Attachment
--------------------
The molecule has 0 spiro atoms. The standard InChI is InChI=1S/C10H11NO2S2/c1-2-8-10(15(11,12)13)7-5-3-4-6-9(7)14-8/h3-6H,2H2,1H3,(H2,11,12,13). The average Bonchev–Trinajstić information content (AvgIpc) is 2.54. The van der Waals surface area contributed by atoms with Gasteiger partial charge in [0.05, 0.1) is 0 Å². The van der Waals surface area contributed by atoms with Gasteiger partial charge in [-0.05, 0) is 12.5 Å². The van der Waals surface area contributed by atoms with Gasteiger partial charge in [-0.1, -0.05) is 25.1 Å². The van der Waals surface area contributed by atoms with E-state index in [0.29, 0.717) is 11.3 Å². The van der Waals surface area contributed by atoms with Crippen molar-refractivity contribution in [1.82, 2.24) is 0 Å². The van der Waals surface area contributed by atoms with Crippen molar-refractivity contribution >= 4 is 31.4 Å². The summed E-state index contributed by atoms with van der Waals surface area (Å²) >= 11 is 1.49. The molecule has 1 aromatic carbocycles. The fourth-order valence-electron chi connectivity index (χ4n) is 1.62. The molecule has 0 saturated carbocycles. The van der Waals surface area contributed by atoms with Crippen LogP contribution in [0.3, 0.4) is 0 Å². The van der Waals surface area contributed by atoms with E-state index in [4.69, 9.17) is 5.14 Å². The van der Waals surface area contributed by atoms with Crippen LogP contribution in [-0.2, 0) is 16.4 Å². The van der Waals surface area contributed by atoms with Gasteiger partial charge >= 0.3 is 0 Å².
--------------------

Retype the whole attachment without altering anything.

The molecule has 0 spiro atoms. The standard InChI is InChI=1S/C10H11NO2S2/c1-2-8-10(15(11,12)13)7-5-3-4-6-9(7)14-8/h3-6H,2H2,1H3,(H2,11,12,13). The average Bonchev–Trinajstić information content (AvgIpc) is 2.54. The van der Waals surface area contributed by atoms with Gasteiger partial charge in [0.05, 0.1) is 0 Å². The van der Waals surface area contributed by atoms with Gasteiger partial charge in [-0.05, 0) is 12.5 Å². The van der Waals surface area contributed by atoms with Gasteiger partial charge in [-0.1, -0.05) is 25.1 Å². The van der Waals surface area contributed by atoms with E-state index in [0.29, 0.717) is 11.3 Å². The van der Waals surface area contributed by atoms with Crippen molar-refractivity contribution in [1.82, 2.24) is 0 Å². The van der Waals surface area contributed by atoms with Crippen molar-refractivity contribution >= 4 is 31.4 Å². The summed E-state index contributed by atoms with van der Waals surface area (Å²) >= 11 is 1.49. The molecule has 1 aromatic carbocycles. The fourth-order valence-electron chi connectivity index (χ4n) is 1.62. The molecule has 0 saturated carbocycles. The van der Waals surface area contributed by atoms with Crippen LogP contribution in [0.3, 0.4) is 0 Å². The van der Waals surface area contributed by atoms with E-state index in [4.69, 9.17) is 5.14 Å². The van der Waals surface area contributed by atoms with Crippen LogP contribution in [-0.2, 0) is 16.4 Å². The van der Waals surface area contributed by atoms with Gasteiger partial charge >= 0.3 is 0 Å².